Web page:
Every year, a surprising team storms out of the gate, roaring their way to the top of the standings.
This year, the NHL has four of those teams.
Last year, one of those teams was the Vancouver Canucks. They began the season with an impressive and surprising 4-0 start. Their hot start was incredibly deceiving though. They only won one of those games in regulation, and didn’t lead a game for more than two periods.
Of course, the real Canucks showed up after that surprising first week. They would go on to lose nine straight and eventually wound by 29th overall.
How about the hot starts from any of these teams, are they for real?
The Colorado Avalanche weren’t bound to finish with less than 50 points again, but are they a playoff team?
After a historically bad season last year, the Avalanche look like a completely different team. The guys who are supposed to be scoring for the Avalanche are scoring, and their goaltending has been solid.
Matt Duchene was supposed to be a distraction for this team, but he looks like the Duchene of old with six points in six games. There are six Avalanche forwards, including Duchene, with at least four points in six games. That includes Nail Yakupov, who has three goals and five points in six games.
There were a lot of questions about the health of Semyon Varlamov after missing most of last season. He looks sharp early on with a .944 save percentage in three starts. If the top-six keeps scoring and Varlamov shuts the door, the Avalanche could surprise in the ultra-competitive Central Division.
Detroit Red Wings
After missing the playoffs for the first time in 25 seasons, many predicted that the Detroit Red Wings were in for a couple of seasons of pain. Playoffs weren’t seemingly on the radar for a team with questionable goaltending, a spotty defence and anchor contracts.
Through the first five games of the season, the Red Wings supposed spotty defence and questionable goaltending looks anything but. Jimmy Howard has righted the ship early on, with a .955 save percentage and three wins in three starts. He has the second-best save percentage of any starting goaltender, trailing only Corey Crawford.
Anthony Mantha told me last week he and Dylan Larkin talked about being leaders of the youth movement in Detroit. Their line had three goals
— Brad Galli (@BradGalli) October 6, 2017
Despite lacking elite talent in terms of their young players, three young Red Wings have formed a solid offensive unit early on. Anthony Mantha, Dylan Larkin and Martin Frk have a combined 17 points on the season, and as a line they have a 65.6 Corsi percentage.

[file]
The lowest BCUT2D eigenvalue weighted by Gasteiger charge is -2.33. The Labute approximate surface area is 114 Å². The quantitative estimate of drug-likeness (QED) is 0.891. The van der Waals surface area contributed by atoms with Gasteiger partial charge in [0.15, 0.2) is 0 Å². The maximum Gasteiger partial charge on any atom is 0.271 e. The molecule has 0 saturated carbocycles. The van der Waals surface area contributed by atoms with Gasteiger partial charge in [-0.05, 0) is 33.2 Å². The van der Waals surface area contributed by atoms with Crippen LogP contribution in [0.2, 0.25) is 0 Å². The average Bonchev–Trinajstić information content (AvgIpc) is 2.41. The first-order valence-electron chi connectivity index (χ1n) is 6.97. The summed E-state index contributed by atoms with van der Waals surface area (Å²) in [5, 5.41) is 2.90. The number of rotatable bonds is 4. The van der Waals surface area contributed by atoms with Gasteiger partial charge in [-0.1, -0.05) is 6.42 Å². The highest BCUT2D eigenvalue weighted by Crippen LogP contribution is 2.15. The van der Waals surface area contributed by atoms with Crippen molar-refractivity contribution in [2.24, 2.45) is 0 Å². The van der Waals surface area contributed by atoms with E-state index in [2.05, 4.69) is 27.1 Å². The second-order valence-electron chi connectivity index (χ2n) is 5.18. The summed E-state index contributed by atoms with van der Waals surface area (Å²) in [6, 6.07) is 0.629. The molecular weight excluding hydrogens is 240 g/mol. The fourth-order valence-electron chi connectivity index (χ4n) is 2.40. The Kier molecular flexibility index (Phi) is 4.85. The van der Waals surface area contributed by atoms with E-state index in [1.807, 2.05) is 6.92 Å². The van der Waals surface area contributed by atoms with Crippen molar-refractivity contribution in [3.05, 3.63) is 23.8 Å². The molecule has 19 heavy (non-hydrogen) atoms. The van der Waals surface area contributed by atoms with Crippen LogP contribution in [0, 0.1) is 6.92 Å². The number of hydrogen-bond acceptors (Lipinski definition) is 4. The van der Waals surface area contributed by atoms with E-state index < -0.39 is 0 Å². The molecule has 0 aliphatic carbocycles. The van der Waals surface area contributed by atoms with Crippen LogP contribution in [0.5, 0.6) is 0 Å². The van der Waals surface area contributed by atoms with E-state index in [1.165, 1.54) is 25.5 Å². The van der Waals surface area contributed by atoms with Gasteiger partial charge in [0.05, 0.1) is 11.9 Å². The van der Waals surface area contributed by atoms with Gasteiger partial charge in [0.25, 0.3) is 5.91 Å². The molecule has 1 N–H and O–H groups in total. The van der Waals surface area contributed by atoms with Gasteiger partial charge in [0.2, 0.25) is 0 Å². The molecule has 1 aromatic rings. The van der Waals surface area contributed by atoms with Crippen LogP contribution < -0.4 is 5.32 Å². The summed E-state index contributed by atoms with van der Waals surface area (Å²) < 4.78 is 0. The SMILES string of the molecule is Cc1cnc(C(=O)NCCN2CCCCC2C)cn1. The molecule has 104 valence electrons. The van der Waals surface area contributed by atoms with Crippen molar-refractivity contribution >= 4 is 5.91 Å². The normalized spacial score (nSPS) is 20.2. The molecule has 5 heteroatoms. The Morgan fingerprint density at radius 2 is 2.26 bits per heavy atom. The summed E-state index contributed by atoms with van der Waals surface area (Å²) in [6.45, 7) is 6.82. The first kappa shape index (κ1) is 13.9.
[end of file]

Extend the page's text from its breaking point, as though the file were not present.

Defence is still a question for Detroit, as the team has the sixth-worst scoring chance differential at 46.9%. Howard won’t be able to stop 95% of the pucks he faces, so the Red Wings will need to shore up their defence to stay competitive.
New Jersey Devils
The New Jersey Devils lucked out in the draft lottery and ended up with the first overall pick in Nico Hischier. No one expected Hischier to be a saviour for the Devils, but they haven’t needed brilliance from the 18-year-old early on.
Instead, other young players are stepping in and performing for the Devils. Want to take a guess at which two youngsters lead the Devils in scoring?
It’s 19-year-old Jesper Bratt, and 23-year-old Will Butcher.
Bratt is not only the biggest surprise from the Devils training camp, but from across the league. The 2016 sixth-round draft pick was playing for AIK of Sweden’s second-tier men’s league last season. He has six goals and 16 assists in 46 games. A respectable total for an 18-year-old in that league, but nothing that foreshadowed his early NHL success.
One guy who has set up a couple of Bratt’s goals is rookie defenceman Butcher. After signing with the Devils in August, Butcher has gone on to post eight assists in five games. he’s assisted on five of the Devils six power play goals thus far.
This team is still bleeding shot attempts, with the second-worst scoring chance differential in the NHL, according to Natural Stat Trick. They’ll need to shore that up if they plan on staying competitive in the Metropolitan Division.
Vegas Golden Knights
Easily the best story in the NHL so far this season, the Vegas Golden Knights have done their best to make hockey relevant in Nevada. They have the best start of any expansion team since the league expanded to 12 teams in 1967-68 with an early 4-1 start.
Most of that has been on the backs of two players: Marc-Andre Fleury and James Neal. The two players came to Vegas with the most impressive NHL pedigrees, and neither has disappointed thus far. Fleury backstopped the team to wins in three of his four starts, and Neal has six goals in five games to start the season.
Against the Boston Bruins on Sunday, the Golden Knights recalled Vadim Shipachyov and Alex Tuch from the AHL, and both of them scored in their Golden Knights’ debut. Malcolm Subban almost pitched a shutdown against his former team in the win.
Despite lacking high-end talent, Vegas has something up their sleeve early on. There are flaws, like a power play that is sitting at 4.8%. They also have an unproven first pairing of Luca Sbisa and Nate Schmidt.
However, the Pacific Division has looked like the weakest division in hockey early on. Does that leave the door open for Vegas to shock everyone and make the playoffs in their inaugural season? The odds are stacked against them and a lot would need to go right, but Vegas is proving that the odds don’t really matter early in the season.